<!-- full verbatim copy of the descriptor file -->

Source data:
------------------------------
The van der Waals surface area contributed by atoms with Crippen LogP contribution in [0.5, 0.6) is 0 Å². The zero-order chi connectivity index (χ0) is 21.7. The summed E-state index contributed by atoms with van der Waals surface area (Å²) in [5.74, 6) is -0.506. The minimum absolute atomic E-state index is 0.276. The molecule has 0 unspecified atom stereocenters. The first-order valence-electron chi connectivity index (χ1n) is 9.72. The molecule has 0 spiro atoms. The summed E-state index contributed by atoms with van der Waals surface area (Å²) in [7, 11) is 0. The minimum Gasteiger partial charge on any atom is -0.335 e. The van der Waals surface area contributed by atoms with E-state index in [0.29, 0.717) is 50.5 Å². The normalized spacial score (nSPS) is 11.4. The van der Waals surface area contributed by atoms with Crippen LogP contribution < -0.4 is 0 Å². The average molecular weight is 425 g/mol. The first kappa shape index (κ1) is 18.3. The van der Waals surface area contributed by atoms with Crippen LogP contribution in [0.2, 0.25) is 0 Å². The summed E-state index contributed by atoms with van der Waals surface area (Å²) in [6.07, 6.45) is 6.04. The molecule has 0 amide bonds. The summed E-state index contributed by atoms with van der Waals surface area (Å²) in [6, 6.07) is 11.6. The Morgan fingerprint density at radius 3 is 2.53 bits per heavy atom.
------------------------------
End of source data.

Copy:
The van der Waals surface area contributed by atoms with Crippen LogP contribution in [0.5, 0.6) is 0 Å². The zero-order chi connectivity index (χ0) is 21.7. The summed E-state index contributed by atoms with van der Waals surface area (Å²) in [5.74, 6) is -0.506. The minimum absolute atomic E-state index is 0.276. The molecule has 0 unspecified atom stereocenters. The first-order valence-electron chi connectivity index (χ1n) is 9.72. The molecule has 0 spiro atoms. The summed E-state index contributed by atoms with van der Waals surface area (Å²) in [7, 11) is 0. The minimum Gasteiger partial charge on any atom is -0.335 e. The van der Waals surface area contributed by atoms with E-state index in [0.29, 0.717) is 50.5 Å². The normalized spacial score (nSPS) is 11.4. The van der Waals surface area contributed by atoms with Crippen LogP contribution < -0.4 is 0 Å². The average molecular weight is 425 g/mol. The first kappa shape index (κ1) is 18.3. The van der Waals surface area contributed by atoms with Crippen LogP contribution in [0.2, 0.25) is 0 Å². The summed E-state index contributed by atoms with van der Waals surface area (Å²) in [6.07, 6.45) is 6.04. The molecule has 0 amide bonds. The summed E-state index contributed by atoms with van der Waals surface area (Å²) in [6, 6.07) is 11.6. The Morgan fingerprint density at radius 3 is 2.53 bits per heavy atom.